“A theme I wanted to explore was the interaction of two completely different cultures, and there may not have been a better place to explore that than in Lowell. The hero, Sam Long, embraces the American culture completely, while others hang on to their Asian culture and view America with a mix of gratitude and trepidation. He and Bin Chea are both figments of my imagination. Comrade Bin also wants to leave his past behind. He made a lot of enemies in Cambodia, and he doesn’t want his past to catch up with him. As for the acts he committed in service of the Khmer Rouge, who can really explain them? There is a dark strain in human nature, and Bin Chea represents that.”
I can’t help but think “dark stain” is a tame euphemism for the maggots lurking in Comrade Bin’s soul. But of course Bob’s right, and Bin is not alone in history. “Did any Cambodians read your story? If so, how did they react? How did you feel, waiting for their reaction?”
“I don’t know of any Cambodians who have read Little Mountain, but a few had read an earlier story I had written, and they said I had it right. Of course, I had gotten a lot of specifics from them in the first place. My goal in any case is to tell a good story to American readers.”
“That you did. You prompted me to want to learn more about Cambodian history, the more I came to care what happened to Sam – I wanted to understand, even better, what drove him and turned him into the person he was – and how that same history could create creatures like Bin Chea and Viseth Kim. Speaking of Kim, there’s usually a great deal of respect, in the Asian community, for one’s elders – or so it seems, to outsiders. The sort of disrespect the Battboys – especially Viseth – showed the older generation, what do you think that stems from?”
“Respect for age is an important part of Asian culture, and by the way I don’t claim to be nearly expert on the subject. But I think that the Khmer Rouge horribly damaged the entire social structure of their country from 1975 to 1979, splitting and destroying countless families. They stripped parents, teachers, police of all authority and took it for themselves, so it’s little wonder that many survivors came to be leery of authority even in the United States. So I think a generation of children has come out of the refugee camps with some of the family traditions badly shaken–but hardly destroyed.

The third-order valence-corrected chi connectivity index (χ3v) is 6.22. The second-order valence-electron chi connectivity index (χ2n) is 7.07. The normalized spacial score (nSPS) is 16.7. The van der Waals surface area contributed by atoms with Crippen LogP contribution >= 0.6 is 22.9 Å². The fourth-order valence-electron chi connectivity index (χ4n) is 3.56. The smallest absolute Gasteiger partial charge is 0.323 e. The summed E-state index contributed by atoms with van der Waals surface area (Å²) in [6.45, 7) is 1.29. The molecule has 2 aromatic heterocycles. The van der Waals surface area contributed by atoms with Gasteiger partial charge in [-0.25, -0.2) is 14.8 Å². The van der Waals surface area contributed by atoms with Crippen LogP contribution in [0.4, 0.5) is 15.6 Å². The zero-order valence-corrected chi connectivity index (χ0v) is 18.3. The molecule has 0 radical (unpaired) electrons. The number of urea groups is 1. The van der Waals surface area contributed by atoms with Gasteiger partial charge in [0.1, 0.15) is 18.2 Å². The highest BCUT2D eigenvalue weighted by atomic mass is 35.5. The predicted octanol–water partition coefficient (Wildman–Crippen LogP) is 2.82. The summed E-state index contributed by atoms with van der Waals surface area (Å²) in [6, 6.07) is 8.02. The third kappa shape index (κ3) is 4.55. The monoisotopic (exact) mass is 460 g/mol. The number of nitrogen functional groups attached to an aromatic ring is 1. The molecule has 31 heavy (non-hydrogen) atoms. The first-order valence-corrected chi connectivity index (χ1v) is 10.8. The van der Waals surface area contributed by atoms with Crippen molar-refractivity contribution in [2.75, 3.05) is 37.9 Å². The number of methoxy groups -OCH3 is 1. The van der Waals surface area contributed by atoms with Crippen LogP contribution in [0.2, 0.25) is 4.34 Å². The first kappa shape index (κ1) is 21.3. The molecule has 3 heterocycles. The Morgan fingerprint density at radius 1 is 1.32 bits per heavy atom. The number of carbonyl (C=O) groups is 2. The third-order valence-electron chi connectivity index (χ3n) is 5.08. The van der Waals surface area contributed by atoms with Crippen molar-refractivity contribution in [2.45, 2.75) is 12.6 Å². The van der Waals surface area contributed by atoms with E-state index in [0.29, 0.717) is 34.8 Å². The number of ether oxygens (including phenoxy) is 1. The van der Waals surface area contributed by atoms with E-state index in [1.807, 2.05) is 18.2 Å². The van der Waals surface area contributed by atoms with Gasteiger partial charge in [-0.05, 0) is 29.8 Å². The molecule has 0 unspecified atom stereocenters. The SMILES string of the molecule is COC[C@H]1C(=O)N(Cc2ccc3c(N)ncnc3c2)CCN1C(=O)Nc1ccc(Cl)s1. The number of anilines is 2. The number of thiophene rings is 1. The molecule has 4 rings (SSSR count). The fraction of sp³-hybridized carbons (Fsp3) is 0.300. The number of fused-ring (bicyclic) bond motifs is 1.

The Battboys, by the way, are a fiction. Since Battambang is the name of a Cambodian province, Battboys struck me as a good gang name.”
“Do you have any more novels in the works, Bob?”
“Yes, I have two others published already, all available at http://tinyurl.com/bobsanchezauthor. A fourth and fifth are in the works, and no two are alike.”
So, Bob, what do you do when you’re not writing novels?” I asked.
“I am active in the El Paso Writers’ League and write book reviews for Kirkus and for the Internet Review of Books. In the good weather, my wife and I like to explore the West in our RV.”
“That sounds like fun! When did you first know that you wanted to write?”
“The bug has been in my blood forever, but it didn’t really become a full-blown affliction until I became a technical writer in the mid-’80s.” I smiled – I, too, became a technical writer in the mid-1980s, and know what it’s like to meld the discipline of tech writing with a burning need to write fiction. Bob said, “I squirmed at the need to fit corporate writing styles, so in the evenings creative writing became my outlet. However, technical writing taught me a tremendous amount about craft.”
“Seems we have more than a few things in common, Bob. Your books are self-published, and you’ve said that you’re not actively pursuing publication through a traditional, royalty-paying publisher – though of course you’d consider it.
“Did I mention I had three agents over the years? They just never found publishers. In time, it just seemed that life is too short to spend months and years begging strangers to allow my work to be published.”
“What is your primary goal, as a novelist? Do you think you’ve achieved that?” I asked.
“My primary goal is to tell entertaining stories. I’d love to reach a critical mass of readers, whatever that is, so that my novels sell by word of mouth. I’m not there yet.”
“What is your NEXT goal?”
“To finish a novel about a priest who struggles with a moral dilemma.”
“You don’t tackle the easy ones, do you? I’ll look forward to reading that – and your other novels, now that I’ve had a taste in Little Mountain. Thanks, Bob!”
To learn more about author Bob Sanchez and his writing, please visit: